Things I Read That I Love #27: What Have We Done

HELLO and welcome to the 27th installment of Things I Read That I Love, wherein I share with you some of the longer-form journalism/essays I’ve read recently so that you can read them too and we can all know more about sex on anti-depressants and Noomi Rapace!! This “column” is less feminist/queer focused than the rest of the site because when something is feminist/queer focused, I put it on the rest of the site. Here is where the other things are.

The title of this feature is inspired by the title of Emily Gould’s tumblr, Things I Ate That I Love.

Also! I imagine many of you have read the New York Magazine story S/He and might wonder if I’ve seen it — I have indeed read it, but I’m not including it here because Morgan is writing about it for Monday!

Tourist Snapshots (May 2012), by Rolf Potts for Design Observer – I found this so beautiful. “When I recall my visit to Ford’s Theater, I don’t think of Civil War intrigue: I mainly remember the sight of other junior high kids in the queue outside; I remember thinking, “Maybe people would like me more if I, too, wore white Reeboks.”

True Stories: Still Medicated After All These Years (May 2012), by Jeremy Glass for – Relevant to my interests.

Ink, Inc (March 2012), by Alex Halperin for Guernica“It’s getting harder to distinguish between tattoo culture and the mainstream. In the last decade there have been at least five tattoo reality shows and a 2010 Pew Research Center study found that 38 percent of 18 through 29-year-olds have tattoos, compared to 15 percent of baby boomers.”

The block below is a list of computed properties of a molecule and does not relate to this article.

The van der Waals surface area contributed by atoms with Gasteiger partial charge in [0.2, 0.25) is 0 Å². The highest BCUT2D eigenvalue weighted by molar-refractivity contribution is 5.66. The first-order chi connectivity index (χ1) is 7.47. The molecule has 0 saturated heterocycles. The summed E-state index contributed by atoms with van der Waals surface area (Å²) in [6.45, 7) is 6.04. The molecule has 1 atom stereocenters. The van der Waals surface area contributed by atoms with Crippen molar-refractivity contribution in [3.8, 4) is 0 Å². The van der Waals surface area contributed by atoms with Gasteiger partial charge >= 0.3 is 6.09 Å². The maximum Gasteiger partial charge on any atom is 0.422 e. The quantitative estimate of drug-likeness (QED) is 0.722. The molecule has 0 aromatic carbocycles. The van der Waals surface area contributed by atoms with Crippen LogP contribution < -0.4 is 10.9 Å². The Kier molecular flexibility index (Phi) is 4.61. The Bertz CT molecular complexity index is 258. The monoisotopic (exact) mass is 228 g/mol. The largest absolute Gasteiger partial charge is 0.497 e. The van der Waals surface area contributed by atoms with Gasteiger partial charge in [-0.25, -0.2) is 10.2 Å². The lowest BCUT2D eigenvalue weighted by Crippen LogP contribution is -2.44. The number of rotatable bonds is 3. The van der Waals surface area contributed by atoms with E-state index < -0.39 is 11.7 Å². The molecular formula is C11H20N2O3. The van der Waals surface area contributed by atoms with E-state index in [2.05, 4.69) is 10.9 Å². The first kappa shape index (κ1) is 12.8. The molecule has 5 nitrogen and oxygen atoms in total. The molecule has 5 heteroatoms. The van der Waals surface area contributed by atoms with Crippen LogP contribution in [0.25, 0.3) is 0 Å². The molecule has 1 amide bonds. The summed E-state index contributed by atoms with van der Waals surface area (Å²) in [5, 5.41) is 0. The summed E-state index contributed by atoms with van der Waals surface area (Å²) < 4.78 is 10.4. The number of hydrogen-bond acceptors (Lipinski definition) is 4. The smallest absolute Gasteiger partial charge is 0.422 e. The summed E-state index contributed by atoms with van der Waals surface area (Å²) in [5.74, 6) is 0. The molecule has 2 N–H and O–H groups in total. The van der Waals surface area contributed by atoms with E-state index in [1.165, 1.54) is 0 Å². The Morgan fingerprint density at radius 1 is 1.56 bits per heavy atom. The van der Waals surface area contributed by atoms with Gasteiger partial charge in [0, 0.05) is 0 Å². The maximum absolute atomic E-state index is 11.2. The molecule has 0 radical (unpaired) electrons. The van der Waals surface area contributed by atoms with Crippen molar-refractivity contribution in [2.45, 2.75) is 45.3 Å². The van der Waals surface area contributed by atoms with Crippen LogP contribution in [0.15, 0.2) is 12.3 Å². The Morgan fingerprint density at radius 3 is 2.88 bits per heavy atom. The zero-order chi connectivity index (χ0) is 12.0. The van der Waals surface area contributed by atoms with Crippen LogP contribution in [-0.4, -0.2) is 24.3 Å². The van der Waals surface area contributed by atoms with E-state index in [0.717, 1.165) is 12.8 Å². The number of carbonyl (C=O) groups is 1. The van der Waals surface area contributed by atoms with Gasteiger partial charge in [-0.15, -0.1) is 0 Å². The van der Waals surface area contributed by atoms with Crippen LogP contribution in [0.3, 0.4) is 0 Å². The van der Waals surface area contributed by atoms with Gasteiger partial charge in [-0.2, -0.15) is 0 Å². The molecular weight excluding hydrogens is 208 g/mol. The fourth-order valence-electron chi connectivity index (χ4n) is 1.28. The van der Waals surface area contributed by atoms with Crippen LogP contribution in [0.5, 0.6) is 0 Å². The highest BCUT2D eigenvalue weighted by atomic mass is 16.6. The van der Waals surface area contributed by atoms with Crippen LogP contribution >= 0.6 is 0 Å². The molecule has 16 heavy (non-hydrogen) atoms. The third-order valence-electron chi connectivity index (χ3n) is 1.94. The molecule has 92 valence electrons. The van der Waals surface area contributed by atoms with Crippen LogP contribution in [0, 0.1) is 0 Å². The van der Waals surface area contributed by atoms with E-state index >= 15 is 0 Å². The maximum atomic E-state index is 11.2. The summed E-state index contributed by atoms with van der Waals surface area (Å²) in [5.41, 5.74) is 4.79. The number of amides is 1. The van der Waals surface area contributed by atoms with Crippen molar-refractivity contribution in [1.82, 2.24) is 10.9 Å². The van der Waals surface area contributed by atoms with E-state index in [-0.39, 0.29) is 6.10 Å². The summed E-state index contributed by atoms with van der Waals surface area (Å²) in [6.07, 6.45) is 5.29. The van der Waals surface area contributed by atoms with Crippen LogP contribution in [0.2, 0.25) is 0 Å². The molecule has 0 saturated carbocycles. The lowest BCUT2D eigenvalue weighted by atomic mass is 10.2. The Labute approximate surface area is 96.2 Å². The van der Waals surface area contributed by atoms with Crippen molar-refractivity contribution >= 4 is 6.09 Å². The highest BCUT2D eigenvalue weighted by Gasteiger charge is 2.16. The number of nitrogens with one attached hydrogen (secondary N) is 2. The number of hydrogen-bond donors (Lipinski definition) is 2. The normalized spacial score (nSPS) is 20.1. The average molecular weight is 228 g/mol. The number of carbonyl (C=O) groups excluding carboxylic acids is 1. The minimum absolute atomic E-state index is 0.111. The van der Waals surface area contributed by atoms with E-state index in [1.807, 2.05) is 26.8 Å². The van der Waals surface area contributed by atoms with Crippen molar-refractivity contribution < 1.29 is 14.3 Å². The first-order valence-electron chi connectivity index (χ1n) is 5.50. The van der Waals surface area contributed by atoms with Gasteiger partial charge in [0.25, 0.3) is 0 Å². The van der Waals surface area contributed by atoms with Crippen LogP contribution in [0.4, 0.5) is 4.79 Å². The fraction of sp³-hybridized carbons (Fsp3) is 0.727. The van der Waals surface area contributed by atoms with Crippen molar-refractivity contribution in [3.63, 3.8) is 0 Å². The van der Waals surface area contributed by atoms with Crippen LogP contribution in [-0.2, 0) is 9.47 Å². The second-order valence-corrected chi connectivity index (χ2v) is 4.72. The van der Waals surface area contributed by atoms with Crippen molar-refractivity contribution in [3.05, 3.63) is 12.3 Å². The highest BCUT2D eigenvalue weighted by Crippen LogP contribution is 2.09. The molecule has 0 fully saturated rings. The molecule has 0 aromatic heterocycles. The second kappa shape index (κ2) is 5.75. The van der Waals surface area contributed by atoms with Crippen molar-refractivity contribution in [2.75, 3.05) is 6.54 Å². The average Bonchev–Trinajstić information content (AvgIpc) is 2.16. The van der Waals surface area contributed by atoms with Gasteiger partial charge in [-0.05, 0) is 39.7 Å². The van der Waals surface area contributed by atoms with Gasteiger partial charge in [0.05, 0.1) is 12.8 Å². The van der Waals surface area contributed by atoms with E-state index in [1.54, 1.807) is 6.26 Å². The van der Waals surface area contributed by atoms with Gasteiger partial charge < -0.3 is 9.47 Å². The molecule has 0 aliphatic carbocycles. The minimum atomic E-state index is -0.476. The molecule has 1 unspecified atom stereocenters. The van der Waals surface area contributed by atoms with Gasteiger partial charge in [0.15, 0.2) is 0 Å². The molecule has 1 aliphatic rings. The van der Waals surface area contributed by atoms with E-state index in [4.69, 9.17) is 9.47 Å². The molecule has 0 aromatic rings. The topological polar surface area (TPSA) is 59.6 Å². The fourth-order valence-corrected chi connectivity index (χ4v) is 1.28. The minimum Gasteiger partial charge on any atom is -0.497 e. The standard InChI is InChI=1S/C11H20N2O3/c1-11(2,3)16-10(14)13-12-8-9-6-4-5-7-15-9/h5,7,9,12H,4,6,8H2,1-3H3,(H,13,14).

The 1 Percent’s Problem (May 2012), by Joseph E. Stiglitz for Vanity Fair “Put sentiment aside. There are good reasons why plutocrats should care about inequality anyway—even if they’re thinking only about themselves. The rich do not exist in a vacuum. They need a functioning society around them to sustain their position. Widely unequal societies do not function efficiently and their economies are neither stable nor sustainable. The evidence from history and from around the modern world is unequivocal: there comes a point when inequality spirals into economic dysfunction for the whole society, and when it does, even the rich pay a steep price.”

Young, Privileged and Applying For Food Stamps (May 2012) by Karina Briski for The Billfold – “… a woman seated next to us leaned forward, her words darting out faster than we could dodge them. “Excuse me, but you’re all disgusting. And if I had time to spare, I would report you.'”